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Four Conditions for Bacterial Growth

by
author image Noelle Thompson
Noelle Thompson has extensive experience with health and scientific research, including in the biotechnology/pharmaceutical industry. She graduated from the University of California, Santa Barbara, with a B.S. in cell and developmental biology. Thompson then went on to earn a Ph.D. in biological chemistry, with an emphasis on stem cell biology, from the University of California, Irvine.
Four Conditions for Bacterial Growth
A man is opening a sealed can. Photo Credit humonia/iStock/Getty Images

Bacteria can grow under very diverse conditions, which is why they are found nearly everywhere on Earth. Although bacteria are good at adapting to their environments, certain conditions promote bacterial growth more than others. These conditions include temperature, moisture, oxygen and pH. Knowing and avoiding these optimal conditions can help prevent bacterial growth, bacterial infections and food poisoning.

Warm Temperatures

Bacteria thrive in warm temperatures, especially those close to body temperature. The human body, therefore, provides an ideal environment for many types of bacteria to grow. Certain strains of bacteria, however, can grow at lower or higher temperatures. Since ideal temperature is crucial for the growth of any given species of bacteria, food must be handled appropriately to avoid food poisoning. In most cases -- but not all -- refrigeration or freezing of food is sufficient to prevent disease-causing bacteria, such as staphylococcus, from growing. Thoroughly cooking meats to the correct internal temperature is also important to kill any harmful bacteria -- such as Salmonella and E. coli -- that may be present in the food.

Moisture

Bacteria need water to grow and will die without a water source. Moist areas are particularly prone to bacterial growth, such as bathrooms and kitchens. Water content in food also provides an excellent environment for bacteria to grow. Certain foods can be freeze-dried, which removes most of the water and can allow for longer storage of the food without bacterial growth. Moist tissues in the body, such as the mouth and nose, provide an excellent source of moisture for bacteria and are particularly prone to bacterial growth.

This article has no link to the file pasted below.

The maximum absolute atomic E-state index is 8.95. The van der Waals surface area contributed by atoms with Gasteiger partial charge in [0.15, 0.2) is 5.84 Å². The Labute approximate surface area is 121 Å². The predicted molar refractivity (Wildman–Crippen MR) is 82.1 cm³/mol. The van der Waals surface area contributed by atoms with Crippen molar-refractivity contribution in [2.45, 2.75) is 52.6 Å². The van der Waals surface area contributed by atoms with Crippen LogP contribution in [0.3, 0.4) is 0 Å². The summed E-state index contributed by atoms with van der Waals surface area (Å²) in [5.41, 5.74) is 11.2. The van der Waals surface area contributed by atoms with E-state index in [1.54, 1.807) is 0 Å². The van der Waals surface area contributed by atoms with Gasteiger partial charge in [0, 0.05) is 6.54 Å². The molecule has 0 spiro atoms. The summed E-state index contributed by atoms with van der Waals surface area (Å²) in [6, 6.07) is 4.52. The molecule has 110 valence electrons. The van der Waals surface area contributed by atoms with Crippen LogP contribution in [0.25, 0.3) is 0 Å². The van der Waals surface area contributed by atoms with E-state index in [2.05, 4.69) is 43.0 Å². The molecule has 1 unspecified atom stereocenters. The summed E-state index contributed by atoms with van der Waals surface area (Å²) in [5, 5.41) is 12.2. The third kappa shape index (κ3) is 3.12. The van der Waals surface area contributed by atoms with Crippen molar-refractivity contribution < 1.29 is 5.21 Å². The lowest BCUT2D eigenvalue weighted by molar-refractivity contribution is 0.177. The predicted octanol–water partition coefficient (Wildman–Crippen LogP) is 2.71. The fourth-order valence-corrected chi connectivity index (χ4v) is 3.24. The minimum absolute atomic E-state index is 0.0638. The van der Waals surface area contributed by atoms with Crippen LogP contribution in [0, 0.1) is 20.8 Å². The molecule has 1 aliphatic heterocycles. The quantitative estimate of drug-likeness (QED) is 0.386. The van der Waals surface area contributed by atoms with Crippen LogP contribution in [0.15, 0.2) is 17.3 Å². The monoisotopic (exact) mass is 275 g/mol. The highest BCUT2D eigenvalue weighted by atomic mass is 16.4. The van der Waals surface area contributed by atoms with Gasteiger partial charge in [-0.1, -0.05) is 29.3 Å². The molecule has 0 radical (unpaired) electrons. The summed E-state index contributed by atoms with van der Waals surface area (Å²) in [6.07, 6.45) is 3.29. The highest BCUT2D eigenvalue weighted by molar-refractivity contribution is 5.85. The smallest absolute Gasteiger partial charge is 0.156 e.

Oxygen

The presence of oxygen can greatly affect the growth of bacteria. Although some bacteria can survive without oxygen, many types of bacteria require oxygen to grow. This is why many commercial foods are vacuum-sealed. Once you open a food product and break this seal, exposure to the environment and oxygen limits the shelf life of the product before it spoils. Keeping food properly sealed while it is being stored is a good preventive measure against bacterial growth, because it restricts the amount of oxygen. Sealing properly is also important when doing home canning for similar reasons.

Environmental pH

The pH of an environment -- a measure of its acidity or alkalinity -- is important for bacterial growth. Most strains of bacteria prefer to grow in conditions with neutral pH, similar to the pH of the human body. Some strains of bacteria, however, can live in slightly more acidic or more alkaline conditions. Cleaning solutions are typically highly acidic or basic, which kills bacteria, because they cannot survive at these extremes of pH. The acidity of food is also important for bacterial growth. More acidic foods can typically be stored longer without spoiling. Preserving agents that increase the acidity of food are commonly added to help prevent bacterial growth and allow for longer storage.

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